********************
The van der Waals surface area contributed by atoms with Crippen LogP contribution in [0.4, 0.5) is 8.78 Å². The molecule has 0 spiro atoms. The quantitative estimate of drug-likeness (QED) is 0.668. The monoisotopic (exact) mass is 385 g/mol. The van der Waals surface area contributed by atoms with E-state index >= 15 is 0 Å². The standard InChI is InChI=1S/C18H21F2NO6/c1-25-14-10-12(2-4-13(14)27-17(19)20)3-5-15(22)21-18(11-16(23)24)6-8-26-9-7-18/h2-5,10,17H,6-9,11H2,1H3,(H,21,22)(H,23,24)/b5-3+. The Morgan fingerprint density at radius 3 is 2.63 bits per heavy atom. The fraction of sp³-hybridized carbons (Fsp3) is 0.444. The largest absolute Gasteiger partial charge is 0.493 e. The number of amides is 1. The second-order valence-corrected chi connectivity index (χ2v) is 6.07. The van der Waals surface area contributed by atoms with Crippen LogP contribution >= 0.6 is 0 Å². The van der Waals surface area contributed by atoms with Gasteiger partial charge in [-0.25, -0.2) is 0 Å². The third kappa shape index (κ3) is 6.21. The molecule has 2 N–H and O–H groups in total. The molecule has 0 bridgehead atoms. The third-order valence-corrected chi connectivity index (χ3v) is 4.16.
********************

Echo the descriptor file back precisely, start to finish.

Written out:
The van der Waals surface area contributed by atoms with Crippen LogP contribution in [0.4, 0.5) is 8.78 Å². The molecule has 0 spiro atoms. The quantitative estimate of drug-likeness (QED) is 0.668. The monoisotopic (exact) mass is 385 g/mol. The van der Waals surface area contributed by atoms with E-state index >= 15 is 0 Å². The standard InChI is InChI=1S/C18H21F2NO6/c1-25-14-10-12(2-4-13(14)27-17(19)20)3-5-15(22)21-18(11-16(23)24)6-8-26-9-7-18/h2-5,10,17H,6-9,11H2,1H3,(H,21,22)(H,23,24)/b5-3+. The Morgan fingerprint density at radius 3 is 2.63 bits per heavy atom. The fraction of sp³-hybridized carbons (Fsp3) is 0.444. The largest absolute Gasteiger partial charge is 0.493 e. The number of amides is 1. The second-order valence-corrected chi connectivity index (χ2v) is 6.07. The van der Waals surface area contributed by atoms with Crippen LogP contribution >= 0.6 is 0 Å². The van der Waals surface area contributed by atoms with Gasteiger partial charge in [-0.25, -0.2) is 0 Å². The third kappa shape index (κ3) is 6.21. The molecule has 2 N–H and O–H groups in total. The molecule has 0 bridgehead atoms. The third-order valence-corrected chi connectivity index (χ3v) is 4.16.